prescribed narcotic pain medications, Methadone and Soma, which fails to state an actionable
Eighth Amendment claim of deliberate indifference. See, e.g., Gause v. Diguglieilmo, 339 Fed.
Appx. 132 (3d Cir. 2009) (holding that dispute over choice of medication does not rise to the
level of an Eighth Amendment violation); Young v. Quinlan, 960 F.2d 351, 358 n. 18 (3d Cir.
1992) (finding that mere disagreements over medical judgment do not state Eighth Amendment
claims); Pierce, 612 F.2d at 762.
However, Plaintiff's claim is not simply premised on a dispute over Defendants' choice of
pain medication. Rather, Plaintiff's claim is based on the broader issue of Defendants' failure to
provide specialty care for his chronic pain. Specifically, Plaintiff alleges that "pain medicine" is
recognized as a "specialty" in the DOC's contract with both Defendant Wexford and Defendant
CCS, and Defendant Maxa is not a specialist in the treatment of chronic pain. (ECF No. 21,
Amended Complaint, at ¶¶ 37-38). Plaintiff alleges further that, as of July 9, 2015, the multiyear
contract between CCS and the DOC provides that CCS "will establish an on-site specialty clinic,
through a 'telehealth' connection with an appropriate medical subcontractor in person, when a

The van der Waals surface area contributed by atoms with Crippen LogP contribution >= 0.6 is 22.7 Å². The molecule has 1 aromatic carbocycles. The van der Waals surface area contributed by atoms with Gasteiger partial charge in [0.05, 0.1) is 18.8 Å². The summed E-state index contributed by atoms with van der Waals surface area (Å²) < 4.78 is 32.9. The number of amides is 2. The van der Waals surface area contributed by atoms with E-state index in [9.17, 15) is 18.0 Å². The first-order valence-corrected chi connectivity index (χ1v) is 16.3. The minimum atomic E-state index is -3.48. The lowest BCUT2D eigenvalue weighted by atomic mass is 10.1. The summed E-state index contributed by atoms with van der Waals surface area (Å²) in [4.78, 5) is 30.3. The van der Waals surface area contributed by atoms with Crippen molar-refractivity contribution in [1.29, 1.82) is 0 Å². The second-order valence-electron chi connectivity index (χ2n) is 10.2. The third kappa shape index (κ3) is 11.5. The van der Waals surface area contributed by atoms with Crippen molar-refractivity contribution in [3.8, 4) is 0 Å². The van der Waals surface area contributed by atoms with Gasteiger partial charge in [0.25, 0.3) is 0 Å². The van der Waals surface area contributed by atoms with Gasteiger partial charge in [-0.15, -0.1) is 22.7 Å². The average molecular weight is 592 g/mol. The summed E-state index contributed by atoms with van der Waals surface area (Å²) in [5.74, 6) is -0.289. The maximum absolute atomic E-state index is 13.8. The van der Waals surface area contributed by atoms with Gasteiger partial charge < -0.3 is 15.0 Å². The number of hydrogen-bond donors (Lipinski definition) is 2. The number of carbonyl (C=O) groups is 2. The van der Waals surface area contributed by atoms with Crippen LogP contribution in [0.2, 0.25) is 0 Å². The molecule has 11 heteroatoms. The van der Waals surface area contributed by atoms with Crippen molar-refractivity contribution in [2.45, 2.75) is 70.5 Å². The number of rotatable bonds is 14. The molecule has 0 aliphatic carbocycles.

minimum of six inmates exist who also need 'pain medicine.'" (Id. at ¶ 39). Although SCI-Albion
allegedly houses at least six inmates who require "pain medication," Plaintiff alleges that
Defendants have failed to provide a specialty clinic for inmates with chronic pain. (Id. at ¶¶ 4041). Thus, Plaintiff contends that Defendants have been deliberately indifferent to Plaintiff's
medical needs by denying him appropriate and necessary medical treatment "for non-medical
reasons, i.e. cost," and by preventing him from having "access to a physician capable of
evaluating the need for treatment." (ECF No. 25, Plaintiff's opposition brief, at p. 7).
The Court finds that the foregoing allegations are minimally sufficient to state an Eighth
Amendment claim of deliberate indifference to Plaintiff's serious medical needs at the pleading
stage. See Cooleen v. Lamanna, 248 Fed. Appx. 357, 360 (3d Cir. 2007) (citations omitted)
(recognizing that deliberate indifference standard may be met where, inter alia, necessary
treatment is delayed for nonmedical reasons, or an inmate is denied access to a physician capable
of evaluating the need for treatment); Rouse v. Plantier, 182 F.3d 192, 17 (3d Cir. 1999) (finding
deliberate indifference where prison officials continue a course of treatment they know is painful,
ineffective, or entails a substantial risk of serious harm). Consequently, Defendants' motion to
dismiss such claim will be denied.
An appropriate Order follows.
/s/ Susan Paradise Baxter
SUSAN PARADISE BAXTER
United States Magistrate Judge
Dated: March 22, 2017